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Thursday, July 28, 2011

Tedesco Country Club opens new $11M clubhouse

Tedesco Country Club President Jim McCathern, center, hands over the keys of the new clubhouse to Cliff Boggis as Tom Iarrobino looks on Wednesday at the golf course. (Photo / Paula Muller)

MARBLEHEAD - Members of Tedesco Country Club endured nearly a season-and-a-half with clubhouse amenities relocated to trailers in the parking lot. Neighbors endured a season-and-a-half of construction. But the groups joined Wednesday night to admire the country club’s new $11 million clubhouse.

“We made a lot of noise, a lot of dust, for a while” said Club Administration Manager Ginny Burke at a neighbor’s Open House on Wednesday evening. “We wanted to give a thank you for bearing with us.”

Tedesco Country Club has straddled the Marblehead and Swampscott border — with its clubhouse in the former and part of its 18-hole golf course in the latter — since its incorporation in 1903, according to Clubhouse Manager Gregg Lindsay. The private club currently has 504 primary members, in addition to their spouses and children, said Burke. It is very exclusive: New members must be nominated by five current members and a membership with full golfing privileges — the most expensive of several levels of membership — currently costs $30,000 for an entry fee and annual dues of $5,500, Burke said.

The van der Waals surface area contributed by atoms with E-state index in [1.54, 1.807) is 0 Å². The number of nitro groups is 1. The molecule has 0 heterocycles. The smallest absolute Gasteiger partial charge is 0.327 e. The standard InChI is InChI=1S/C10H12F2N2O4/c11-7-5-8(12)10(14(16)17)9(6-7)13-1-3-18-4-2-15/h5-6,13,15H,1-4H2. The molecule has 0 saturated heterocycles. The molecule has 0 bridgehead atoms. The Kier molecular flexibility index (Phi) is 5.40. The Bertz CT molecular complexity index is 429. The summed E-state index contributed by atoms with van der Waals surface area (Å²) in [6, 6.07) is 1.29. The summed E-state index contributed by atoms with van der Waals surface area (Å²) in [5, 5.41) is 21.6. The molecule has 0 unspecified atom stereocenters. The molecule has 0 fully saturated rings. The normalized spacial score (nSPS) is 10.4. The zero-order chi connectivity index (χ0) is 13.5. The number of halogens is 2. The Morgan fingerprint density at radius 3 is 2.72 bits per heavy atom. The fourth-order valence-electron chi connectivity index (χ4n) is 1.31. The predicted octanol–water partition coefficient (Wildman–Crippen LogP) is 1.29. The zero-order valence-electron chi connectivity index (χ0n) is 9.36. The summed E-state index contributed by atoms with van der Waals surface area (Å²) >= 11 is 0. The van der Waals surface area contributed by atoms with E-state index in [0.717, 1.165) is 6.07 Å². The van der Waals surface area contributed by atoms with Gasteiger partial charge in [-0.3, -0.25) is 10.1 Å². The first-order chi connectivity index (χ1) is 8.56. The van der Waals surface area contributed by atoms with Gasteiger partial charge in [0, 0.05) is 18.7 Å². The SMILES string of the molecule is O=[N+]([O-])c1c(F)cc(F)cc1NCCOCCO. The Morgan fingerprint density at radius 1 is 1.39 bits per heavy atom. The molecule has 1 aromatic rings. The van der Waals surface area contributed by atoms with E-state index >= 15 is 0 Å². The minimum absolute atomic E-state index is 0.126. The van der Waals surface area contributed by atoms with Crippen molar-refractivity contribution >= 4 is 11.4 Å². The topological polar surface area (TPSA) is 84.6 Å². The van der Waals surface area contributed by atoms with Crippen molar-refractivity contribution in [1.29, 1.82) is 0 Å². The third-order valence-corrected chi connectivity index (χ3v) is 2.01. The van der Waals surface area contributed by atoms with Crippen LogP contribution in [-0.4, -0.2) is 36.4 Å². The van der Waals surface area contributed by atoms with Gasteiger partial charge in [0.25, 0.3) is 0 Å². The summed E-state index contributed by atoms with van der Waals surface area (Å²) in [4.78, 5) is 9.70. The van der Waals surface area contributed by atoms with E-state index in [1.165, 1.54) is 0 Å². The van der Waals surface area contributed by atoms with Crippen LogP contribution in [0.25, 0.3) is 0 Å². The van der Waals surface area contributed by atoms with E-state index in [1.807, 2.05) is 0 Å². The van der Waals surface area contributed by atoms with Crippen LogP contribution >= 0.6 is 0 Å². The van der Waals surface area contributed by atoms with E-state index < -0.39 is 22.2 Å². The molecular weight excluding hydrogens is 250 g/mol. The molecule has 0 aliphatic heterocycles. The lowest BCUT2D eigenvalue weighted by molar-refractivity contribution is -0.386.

Members and club officials have discussed a new clubhouse for a long time, several club officials said Wednesday night, and the new building reflects how members’ needs have changed since the previous clubhouse was constructed in the 1930s.

A function room with an outdoor patio is capable of hosting more than 200 people for weddings and events, said Burke. Expanded kitchen facilities enable the club to host functions and still serve members in the dining room at the same time, Lindsay said. There is a new fitness center. A soon-to-open room with “indoor hitting bays” that Chairman of the Grounds and member Tom Landry described as like a virtual-reality driving range, will offer feedback on members’ swings when the room is ready this fall. Landry and several other members noted that every member now has their own full-size locker. Meanwhile, the old formal dining room and Grill Room have been combined into a single, large dining area that can be dressed up or down as the situation requires, said Landry.

Not that the old clubhouse wasn’t loved.

“When you have a private membership, (a new building) takes a long time,” joked Burke.

“Everybody had a lot of good memories — it was a good old building,” said Tedesco Country Club President Jim McCathern. “It was a passionate debate but (the new building construction) did pass and the membership has united behind it and got excited about having the new clubhouse.”

And the most important aspect of the country club — the golf course — remains mostly the same. The new clubhouse and a new putting green required slight changes to the First and Third tee, but the course otherwise remains the same, said Grounds Manager Pete Hasak.

And both neighbors and members at the open house said they were impressed with the new building — even despite construction that relegated the Grill Room to a trailer and brought heavy machinery to the site and required blasting a bit of ledge.

“It was actually really fun to watch it come together,” said neighbor Joy Purdin.

“I think everybody feels like it was worth the wait,” said McCathern.